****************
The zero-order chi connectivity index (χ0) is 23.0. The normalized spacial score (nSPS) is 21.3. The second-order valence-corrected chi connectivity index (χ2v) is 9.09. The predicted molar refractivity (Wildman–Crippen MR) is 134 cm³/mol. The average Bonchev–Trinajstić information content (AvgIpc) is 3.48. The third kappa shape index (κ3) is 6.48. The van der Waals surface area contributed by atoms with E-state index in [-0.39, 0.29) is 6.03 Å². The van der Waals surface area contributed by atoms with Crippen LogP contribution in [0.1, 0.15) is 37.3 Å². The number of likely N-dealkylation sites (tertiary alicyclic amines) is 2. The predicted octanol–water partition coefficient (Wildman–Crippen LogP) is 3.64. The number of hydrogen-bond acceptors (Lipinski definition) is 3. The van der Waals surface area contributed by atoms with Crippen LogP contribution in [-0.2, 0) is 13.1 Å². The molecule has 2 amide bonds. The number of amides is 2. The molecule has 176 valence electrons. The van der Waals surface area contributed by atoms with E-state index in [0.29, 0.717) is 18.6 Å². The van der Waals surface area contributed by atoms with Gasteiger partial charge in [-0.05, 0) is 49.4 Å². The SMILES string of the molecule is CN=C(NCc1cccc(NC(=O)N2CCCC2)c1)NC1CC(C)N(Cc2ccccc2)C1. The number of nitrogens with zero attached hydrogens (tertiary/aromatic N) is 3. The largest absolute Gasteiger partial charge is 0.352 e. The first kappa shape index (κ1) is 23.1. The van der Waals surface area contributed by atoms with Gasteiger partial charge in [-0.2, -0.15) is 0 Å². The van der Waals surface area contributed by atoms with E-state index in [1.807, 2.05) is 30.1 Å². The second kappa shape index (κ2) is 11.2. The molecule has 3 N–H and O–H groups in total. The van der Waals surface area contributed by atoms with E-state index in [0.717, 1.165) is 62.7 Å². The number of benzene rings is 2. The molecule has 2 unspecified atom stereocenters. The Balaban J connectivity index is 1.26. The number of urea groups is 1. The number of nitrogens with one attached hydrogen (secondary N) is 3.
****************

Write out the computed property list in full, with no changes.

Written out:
The zero-order chi connectivity index (χ0) is 23.0. The normalized spacial score (nSPS) is 21.3. The second-order valence-corrected chi connectivity index (χ2v) is 9.09. The predicted molar refractivity (Wildman–Crippen MR) is 134 cm³/mol. The average Bonchev–Trinajstić information content (AvgIpc) is 3.48. The third kappa shape index (κ3) is 6.48. The van der Waals surface area contributed by atoms with E-state index in [-0.39, 0.29) is 6.03 Å². The van der Waals surface area contributed by atoms with Crippen LogP contribution in [0.1, 0.15) is 37.3 Å². The number of likely N-dealkylation sites (tertiary alicyclic amines) is 2. The predicted octanol–water partition coefficient (Wildman–Crippen LogP) is 3.64. The number of hydrogen-bond acceptors (Lipinski definition) is 3. The van der Waals surface area contributed by atoms with Crippen LogP contribution in [-0.2, 0) is 13.1 Å². The molecule has 2 amide bonds. The number of amides is 2. The molecule has 176 valence electrons. The van der Waals surface area contributed by atoms with E-state index in [0.29, 0.717) is 18.6 Å². The van der Waals surface area contributed by atoms with Gasteiger partial charge in [-0.05, 0) is 49.4 Å². The SMILES string of the molecule is CN=C(NCc1cccc(NC(=O)N2CCCC2)c1)NC1CC(C)N(Cc2ccccc2)C1. The number of nitrogens with zero attached hydrogens (tertiary/aromatic N) is 3. The largest absolute Gasteiger partial charge is 0.352 e. The first kappa shape index (κ1) is 23.1. The van der Waals surface area contributed by atoms with Gasteiger partial charge in [-0.2, -0.15) is 0 Å². The van der Waals surface area contributed by atoms with E-state index in [1.807, 2.05) is 30.1 Å². The second kappa shape index (κ2) is 11.2. The molecule has 3 N–H and O–H groups in total. The van der Waals surface area contributed by atoms with E-state index in [0.717, 1.165) is 62.7 Å². The number of benzene rings is 2. The molecule has 2 unspecified atom stereocenters. The Balaban J connectivity index is 1.26. The number of urea groups is 1. The number of nitrogens with one attached hydrogen (secondary N) is 3.